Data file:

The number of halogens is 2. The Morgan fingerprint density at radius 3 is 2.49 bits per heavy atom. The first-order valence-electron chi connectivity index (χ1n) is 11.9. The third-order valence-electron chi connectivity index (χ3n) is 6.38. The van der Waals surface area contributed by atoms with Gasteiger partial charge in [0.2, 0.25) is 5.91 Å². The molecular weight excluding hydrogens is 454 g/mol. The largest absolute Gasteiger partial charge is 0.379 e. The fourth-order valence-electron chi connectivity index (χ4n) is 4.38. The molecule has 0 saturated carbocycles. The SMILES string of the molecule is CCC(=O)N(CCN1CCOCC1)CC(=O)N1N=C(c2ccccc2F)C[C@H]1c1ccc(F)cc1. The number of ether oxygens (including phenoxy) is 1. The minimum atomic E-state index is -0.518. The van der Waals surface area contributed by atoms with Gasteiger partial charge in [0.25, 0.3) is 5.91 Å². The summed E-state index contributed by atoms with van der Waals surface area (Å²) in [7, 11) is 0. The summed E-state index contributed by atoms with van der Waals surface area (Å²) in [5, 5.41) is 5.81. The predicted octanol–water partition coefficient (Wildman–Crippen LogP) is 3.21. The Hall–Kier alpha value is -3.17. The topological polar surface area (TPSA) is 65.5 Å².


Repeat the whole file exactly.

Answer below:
The number of halogens is 2. The Morgan fingerprint density at radius 3 is 2.49 bits per heavy atom. The first-order valence-electron chi connectivity index (χ1n) is 11.9. The third-order valence-electron chi connectivity index (χ3n) is 6.38. The van der Waals surface area contributed by atoms with Gasteiger partial charge in [0.2, 0.25) is 5.91 Å². The molecular weight excluding hydrogens is 454 g/mol. The largest absolute Gasteiger partial charge is 0.379 e. The fourth-order valence-electron chi connectivity index (χ4n) is 4.38. The molecule has 0 saturated carbocycles. The SMILES string of the molecule is CCC(=O)N(CCN1CCOCC1)CC(=O)N1N=C(c2ccccc2F)C[C@H]1c1ccc(F)cc1. The number of ether oxygens (including phenoxy) is 1. The minimum atomic E-state index is -0.518. The van der Waals surface area contributed by atoms with Gasteiger partial charge in [0.25, 0.3) is 5.91 Å². The summed E-state index contributed by atoms with van der Waals surface area (Å²) in [7, 11) is 0. The summed E-state index contributed by atoms with van der Waals surface area (Å²) in [5, 5.41) is 5.81. The predicted octanol–water partition coefficient (Wildman–Crippen LogP) is 3.21. The Hall–Kier alpha value is -3.17. The topological polar surface area (TPSA) is 65.5 Å².